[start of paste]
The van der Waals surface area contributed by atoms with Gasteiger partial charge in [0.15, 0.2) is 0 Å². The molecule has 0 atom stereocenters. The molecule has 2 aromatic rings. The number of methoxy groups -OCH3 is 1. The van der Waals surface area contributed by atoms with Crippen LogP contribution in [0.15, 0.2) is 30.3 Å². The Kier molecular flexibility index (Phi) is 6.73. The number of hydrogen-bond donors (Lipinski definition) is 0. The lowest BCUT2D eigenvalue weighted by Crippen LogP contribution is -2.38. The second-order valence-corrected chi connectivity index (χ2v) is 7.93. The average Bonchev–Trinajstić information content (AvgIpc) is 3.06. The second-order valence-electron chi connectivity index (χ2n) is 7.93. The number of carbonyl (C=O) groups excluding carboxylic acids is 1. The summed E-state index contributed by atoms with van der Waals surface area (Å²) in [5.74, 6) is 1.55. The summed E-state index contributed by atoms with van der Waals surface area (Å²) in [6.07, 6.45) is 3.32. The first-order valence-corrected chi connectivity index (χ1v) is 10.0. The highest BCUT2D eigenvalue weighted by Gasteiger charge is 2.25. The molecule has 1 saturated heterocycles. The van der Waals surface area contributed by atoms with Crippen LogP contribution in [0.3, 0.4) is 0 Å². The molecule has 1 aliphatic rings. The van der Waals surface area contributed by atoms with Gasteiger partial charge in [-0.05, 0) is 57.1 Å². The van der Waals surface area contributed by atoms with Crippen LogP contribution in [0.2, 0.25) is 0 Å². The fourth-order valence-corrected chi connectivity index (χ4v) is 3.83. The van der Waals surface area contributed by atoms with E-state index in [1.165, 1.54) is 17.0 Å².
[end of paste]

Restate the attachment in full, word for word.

The van der Waals surface area contributed by atoms with Gasteiger partial charge in [0.15, 0.2) is 0 Å². The molecule has 0 atom stereocenters. The molecule has 2 aromatic rings. The number of methoxy groups -OCH3 is 1. The van der Waals surface area contributed by atoms with Crippen LogP contribution in [0.15, 0.2) is 30.3 Å². The Kier molecular flexibility index (Phi) is 6.73. The number of hydrogen-bond donors (Lipinski definition) is 0. The lowest BCUT2D eigenvalue weighted by Crippen LogP contribution is -2.38. The second-order valence-corrected chi connectivity index (χ2v) is 7.93. The average Bonchev–Trinajstić information content (AvgIpc) is 3.06. The second-order valence-electron chi connectivity index (χ2n) is 7.93. The number of carbonyl (C=O) groups excluding carboxylic acids is 1. The summed E-state index contributed by atoms with van der Waals surface area (Å²) in [5.74, 6) is 1.55. The summed E-state index contributed by atoms with van der Waals surface area (Å²) in [6.07, 6.45) is 3.32. The first-order valence-corrected chi connectivity index (χ1v) is 10.0. The highest BCUT2D eigenvalue weighted by Gasteiger charge is 2.25. The molecule has 1 saturated heterocycles. The van der Waals surface area contributed by atoms with Crippen LogP contribution in [0.3, 0.4) is 0 Å². The molecule has 1 aliphatic rings. The van der Waals surface area contributed by atoms with Gasteiger partial charge in [-0.05, 0) is 57.1 Å². The van der Waals surface area contributed by atoms with Crippen LogP contribution in [0.2, 0.25) is 0 Å². The fourth-order valence-corrected chi connectivity index (χ4v) is 3.83. The van der Waals surface area contributed by atoms with E-state index in [1.165, 1.54) is 17.0 Å².